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Saturday, May 25, 2024
Home Bentley Systems Announces Seequent’s Acquisition of Aarhus GeoSoftware Sensing data processed and inverted in AGS Workbench software can then be combined in Seequent’s Leapfrog Works to create a 3D model that gives a detailed overview of resources. The above image is a hydrogeological map of the subsurface of the Principal Aquifer (and parts of the Ogallala Aquifer) in Nebraska, United States. Airborne Electromagnetic (AEM) remote sensing was used to capture data from the 4,000-square-mile study area. The color-coded volumes represent eight resistivity categories. Higher resistivity values are represented as yellow to red (sand and gravel), lower resistivity values are represented as blue to green (clay and silt), and brown represents bedrock.

Sensing data processed and inverted in AGS Workbench software can then be combined in Seequent’s Leapfrog Works to create a 3D model that gives a detailed overview of resources. The above image is a hydrogeological map of the subsurface of the Principal Aquifer (and parts of the Ogallala Aquifer) in Nebraska, United States. Airborne Electromagnetic (AEM) remote sensing was used to capture data from the 4,000-square-mile study area. The color-coded volumes represent eight resistivity categories. Higher resistivity values are represented as yellow to red (sand and gravel), lower resistivity values are represented as blue to green (clay and silt), and brown represents bedrock.

AGS Workbench is a comprehensive software package for processing, inversion, and visualization of geophysical and geological data. The AGS Workbench package is based on a GIS interface and includes dedicated data processing modules for various geophysical data types. The package integrates all workflow steps from processing the raw data to the final visualization and interpretation of the inversion models.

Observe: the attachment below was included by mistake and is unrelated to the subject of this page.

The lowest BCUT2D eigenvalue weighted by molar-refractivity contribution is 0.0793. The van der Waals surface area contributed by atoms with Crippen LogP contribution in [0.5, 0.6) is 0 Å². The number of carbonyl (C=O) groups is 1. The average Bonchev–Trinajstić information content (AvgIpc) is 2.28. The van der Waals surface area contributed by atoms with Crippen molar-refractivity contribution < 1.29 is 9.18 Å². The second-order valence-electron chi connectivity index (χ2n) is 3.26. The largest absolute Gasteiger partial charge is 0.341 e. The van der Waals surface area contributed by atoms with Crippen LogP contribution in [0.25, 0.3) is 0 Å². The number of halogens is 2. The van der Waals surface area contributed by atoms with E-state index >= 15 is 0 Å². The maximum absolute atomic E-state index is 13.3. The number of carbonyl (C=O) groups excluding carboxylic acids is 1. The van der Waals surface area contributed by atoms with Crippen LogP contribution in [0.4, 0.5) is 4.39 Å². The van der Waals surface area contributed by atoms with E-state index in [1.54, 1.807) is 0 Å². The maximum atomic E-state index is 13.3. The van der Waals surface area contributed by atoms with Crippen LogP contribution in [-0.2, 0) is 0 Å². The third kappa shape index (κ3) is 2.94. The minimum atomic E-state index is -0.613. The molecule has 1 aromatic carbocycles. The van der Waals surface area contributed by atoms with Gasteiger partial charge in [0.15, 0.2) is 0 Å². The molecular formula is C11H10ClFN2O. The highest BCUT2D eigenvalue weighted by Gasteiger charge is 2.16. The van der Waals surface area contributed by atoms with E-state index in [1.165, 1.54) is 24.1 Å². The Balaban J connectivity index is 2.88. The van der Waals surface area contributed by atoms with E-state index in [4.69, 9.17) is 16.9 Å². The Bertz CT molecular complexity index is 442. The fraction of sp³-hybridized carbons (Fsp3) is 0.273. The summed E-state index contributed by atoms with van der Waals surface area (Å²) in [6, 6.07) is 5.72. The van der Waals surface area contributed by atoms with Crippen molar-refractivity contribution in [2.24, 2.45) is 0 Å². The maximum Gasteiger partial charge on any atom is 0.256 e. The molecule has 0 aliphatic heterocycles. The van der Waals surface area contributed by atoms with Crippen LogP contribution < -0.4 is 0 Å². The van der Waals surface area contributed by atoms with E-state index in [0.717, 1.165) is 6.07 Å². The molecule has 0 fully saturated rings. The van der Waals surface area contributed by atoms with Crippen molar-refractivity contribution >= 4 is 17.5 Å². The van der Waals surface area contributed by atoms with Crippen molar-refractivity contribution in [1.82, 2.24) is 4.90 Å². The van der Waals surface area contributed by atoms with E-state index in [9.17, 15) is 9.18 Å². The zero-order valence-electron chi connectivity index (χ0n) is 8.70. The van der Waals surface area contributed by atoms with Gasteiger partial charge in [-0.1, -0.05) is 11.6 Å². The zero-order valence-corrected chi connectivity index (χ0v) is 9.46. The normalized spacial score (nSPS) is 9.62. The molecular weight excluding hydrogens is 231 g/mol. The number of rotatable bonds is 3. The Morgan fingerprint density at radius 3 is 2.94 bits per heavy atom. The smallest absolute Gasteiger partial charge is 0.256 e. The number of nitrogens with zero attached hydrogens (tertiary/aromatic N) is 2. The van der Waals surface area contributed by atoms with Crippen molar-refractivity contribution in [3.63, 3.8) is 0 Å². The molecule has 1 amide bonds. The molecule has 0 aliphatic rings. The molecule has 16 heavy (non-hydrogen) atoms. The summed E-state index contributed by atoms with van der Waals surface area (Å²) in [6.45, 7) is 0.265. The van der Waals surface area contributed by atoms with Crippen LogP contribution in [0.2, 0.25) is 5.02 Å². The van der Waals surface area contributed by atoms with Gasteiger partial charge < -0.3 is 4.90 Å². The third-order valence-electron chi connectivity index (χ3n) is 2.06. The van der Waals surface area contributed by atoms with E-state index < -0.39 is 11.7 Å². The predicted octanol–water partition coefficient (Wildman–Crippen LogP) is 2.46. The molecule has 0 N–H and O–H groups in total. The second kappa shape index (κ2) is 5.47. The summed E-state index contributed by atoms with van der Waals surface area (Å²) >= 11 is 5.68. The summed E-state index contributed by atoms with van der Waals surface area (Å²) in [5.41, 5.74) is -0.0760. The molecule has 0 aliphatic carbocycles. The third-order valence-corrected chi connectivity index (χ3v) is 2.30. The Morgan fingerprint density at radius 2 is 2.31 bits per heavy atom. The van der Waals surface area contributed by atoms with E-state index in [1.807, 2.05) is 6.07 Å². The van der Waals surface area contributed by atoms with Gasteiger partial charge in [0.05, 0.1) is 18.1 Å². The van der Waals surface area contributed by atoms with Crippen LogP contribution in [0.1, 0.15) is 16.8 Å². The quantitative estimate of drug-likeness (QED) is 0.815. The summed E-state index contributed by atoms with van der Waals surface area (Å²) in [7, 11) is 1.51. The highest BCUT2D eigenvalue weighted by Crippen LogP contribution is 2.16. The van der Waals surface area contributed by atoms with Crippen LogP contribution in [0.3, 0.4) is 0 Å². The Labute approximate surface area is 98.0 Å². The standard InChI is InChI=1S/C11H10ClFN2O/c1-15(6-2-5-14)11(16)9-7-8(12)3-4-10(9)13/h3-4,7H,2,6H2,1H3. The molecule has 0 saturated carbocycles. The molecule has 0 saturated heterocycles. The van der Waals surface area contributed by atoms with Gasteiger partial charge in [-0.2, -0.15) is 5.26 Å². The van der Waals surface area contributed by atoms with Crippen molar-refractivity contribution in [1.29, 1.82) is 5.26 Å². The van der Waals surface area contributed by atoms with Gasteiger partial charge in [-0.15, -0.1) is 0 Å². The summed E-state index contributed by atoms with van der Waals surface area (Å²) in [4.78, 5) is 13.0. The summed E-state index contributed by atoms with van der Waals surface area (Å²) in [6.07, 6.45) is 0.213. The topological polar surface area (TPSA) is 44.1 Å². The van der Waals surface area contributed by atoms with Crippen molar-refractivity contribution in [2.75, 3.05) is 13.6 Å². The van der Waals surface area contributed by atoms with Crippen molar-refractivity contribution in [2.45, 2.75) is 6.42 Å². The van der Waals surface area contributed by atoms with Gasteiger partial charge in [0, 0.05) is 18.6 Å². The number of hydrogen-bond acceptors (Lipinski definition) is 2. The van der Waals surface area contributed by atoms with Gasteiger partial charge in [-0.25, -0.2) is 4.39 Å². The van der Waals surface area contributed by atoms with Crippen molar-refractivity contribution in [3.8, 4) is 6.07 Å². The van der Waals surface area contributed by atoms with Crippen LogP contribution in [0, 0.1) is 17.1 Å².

Sensing data processed and inverted in AGS Workbench software can then be combined in Seequent’s Leapfrog Works to create a 3D model that gives a detailed overview of resources. The above image is a hydrogeological map of the subsurface of the Principal Aquifer (and parts of the Ogallala Aquifer) in Nebraska, United States. Airborne Electromagnetic (AEM) remote sensing was used to capture data from the 4,000-square-mile study area. The color-coded volumes represent eight resistivity categories. Higher resistivity values are represented as yellow to red (sand and gravel), lower resistivity values are represented as blue to green (clay and silt), and brown represents bedrock.

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